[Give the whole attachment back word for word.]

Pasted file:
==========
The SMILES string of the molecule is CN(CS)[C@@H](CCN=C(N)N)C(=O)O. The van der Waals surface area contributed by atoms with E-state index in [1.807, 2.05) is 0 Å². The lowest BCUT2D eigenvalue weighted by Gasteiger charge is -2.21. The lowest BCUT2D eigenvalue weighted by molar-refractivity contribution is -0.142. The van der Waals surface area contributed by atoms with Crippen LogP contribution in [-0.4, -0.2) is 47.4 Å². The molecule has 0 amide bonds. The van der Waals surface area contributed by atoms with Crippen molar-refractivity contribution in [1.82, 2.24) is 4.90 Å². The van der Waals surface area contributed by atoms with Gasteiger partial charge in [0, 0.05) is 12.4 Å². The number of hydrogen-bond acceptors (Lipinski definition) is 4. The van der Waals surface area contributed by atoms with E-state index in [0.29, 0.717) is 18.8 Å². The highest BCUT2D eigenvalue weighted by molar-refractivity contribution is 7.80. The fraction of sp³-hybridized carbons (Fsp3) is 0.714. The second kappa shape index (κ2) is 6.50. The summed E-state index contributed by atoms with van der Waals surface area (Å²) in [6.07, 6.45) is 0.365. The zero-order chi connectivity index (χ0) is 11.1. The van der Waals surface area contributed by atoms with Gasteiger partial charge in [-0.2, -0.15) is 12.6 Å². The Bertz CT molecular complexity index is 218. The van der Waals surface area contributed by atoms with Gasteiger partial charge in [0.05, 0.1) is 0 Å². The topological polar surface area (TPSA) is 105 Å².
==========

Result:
The SMILES string of the molecule is CN(CS)[C@@H](CCN=C(N)N)C(=O)O. The van der Waals surface area contributed by atoms with E-state index in [1.807, 2.05) is 0 Å². The lowest BCUT2D eigenvalue weighted by Gasteiger charge is -2.21. The lowest BCUT2D eigenvalue weighted by molar-refractivity contribution is -0.142. The van der Waals surface area contributed by atoms with Crippen LogP contribution in [-0.4, -0.2) is 47.4 Å². The molecule has 0 amide bonds. The van der Waals surface area contributed by atoms with Crippen molar-refractivity contribution in [1.82, 2.24) is 4.90 Å². The van der Waals surface area contributed by atoms with Gasteiger partial charge in [0, 0.05) is 12.4 Å². The number of hydrogen-bond acceptors (Lipinski definition) is 4. The van der Waals surface area contributed by atoms with E-state index in [0.29, 0.717) is 18.8 Å². The highest BCUT2D eigenvalue weighted by molar-refractivity contribution is 7.80. The fraction of sp³-hybridized carbons (Fsp3) is 0.714. The second kappa shape index (κ2) is 6.50. The summed E-state index contributed by atoms with van der Waals surface area (Å²) in [6.07, 6.45) is 0.365. The zero-order chi connectivity index (χ0) is 11.1. The van der Waals surface area contributed by atoms with Gasteiger partial charge in [-0.2, -0.15) is 12.6 Å². The Bertz CT molecular complexity index is 218. The van der Waals surface area contributed by atoms with Gasteiger partial charge in [0.05, 0.1) is 0 Å². The topological polar surface area (TPSA) is 105 Å².